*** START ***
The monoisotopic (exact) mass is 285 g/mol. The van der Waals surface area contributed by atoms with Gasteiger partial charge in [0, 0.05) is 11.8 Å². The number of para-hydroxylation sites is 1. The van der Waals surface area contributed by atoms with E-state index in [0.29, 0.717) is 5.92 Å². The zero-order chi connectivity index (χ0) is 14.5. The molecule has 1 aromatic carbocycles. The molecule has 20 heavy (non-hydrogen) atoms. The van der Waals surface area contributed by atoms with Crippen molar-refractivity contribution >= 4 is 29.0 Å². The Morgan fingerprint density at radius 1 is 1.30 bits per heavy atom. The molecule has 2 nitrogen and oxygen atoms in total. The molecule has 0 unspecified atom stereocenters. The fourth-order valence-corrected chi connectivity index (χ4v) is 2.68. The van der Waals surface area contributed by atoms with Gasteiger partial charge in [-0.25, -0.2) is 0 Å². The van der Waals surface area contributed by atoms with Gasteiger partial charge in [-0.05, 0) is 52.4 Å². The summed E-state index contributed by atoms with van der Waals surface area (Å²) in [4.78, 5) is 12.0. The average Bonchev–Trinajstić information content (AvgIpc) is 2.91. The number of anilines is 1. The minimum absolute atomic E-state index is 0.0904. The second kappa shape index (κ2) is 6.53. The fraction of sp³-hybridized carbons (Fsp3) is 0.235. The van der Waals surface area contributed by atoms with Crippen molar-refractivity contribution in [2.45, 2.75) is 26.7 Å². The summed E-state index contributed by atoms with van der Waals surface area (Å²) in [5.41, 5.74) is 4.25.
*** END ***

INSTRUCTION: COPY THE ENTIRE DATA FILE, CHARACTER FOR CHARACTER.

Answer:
The monoisotopic (exact) mass is 285 g/mol. The van der Waals surface area contributed by atoms with Gasteiger partial charge in [0, 0.05) is 11.8 Å². The number of para-hydroxylation sites is 1. The van der Waals surface area contributed by atoms with E-state index in [0.29, 0.717) is 5.92 Å². The zero-order chi connectivity index (χ0) is 14.5. The molecule has 1 aromatic carbocycles. The molecule has 20 heavy (non-hydrogen) atoms. The van der Waals surface area contributed by atoms with Crippen molar-refractivity contribution >= 4 is 29.0 Å². The Morgan fingerprint density at radius 1 is 1.30 bits per heavy atom. The molecule has 2 nitrogen and oxygen atoms in total. The molecule has 0 unspecified atom stereocenters. The fourth-order valence-corrected chi connectivity index (χ4v) is 2.68. The van der Waals surface area contributed by atoms with Gasteiger partial charge in [-0.25, -0.2) is 0 Å². The van der Waals surface area contributed by atoms with Gasteiger partial charge in [-0.05, 0) is 52.4 Å². The summed E-state index contributed by atoms with van der Waals surface area (Å²) in [4.78, 5) is 12.0. The average Bonchev–Trinajstić information content (AvgIpc) is 2.91. The number of anilines is 1. The minimum absolute atomic E-state index is 0.0904. The second kappa shape index (κ2) is 6.53. The fraction of sp³-hybridized carbons (Fsp3) is 0.235. The van der Waals surface area contributed by atoms with Crippen molar-refractivity contribution in [2.45, 2.75) is 26.7 Å². The summed E-state index contributed by atoms with van der Waals surface area (Å²) in [5.41, 5.74) is 4.25.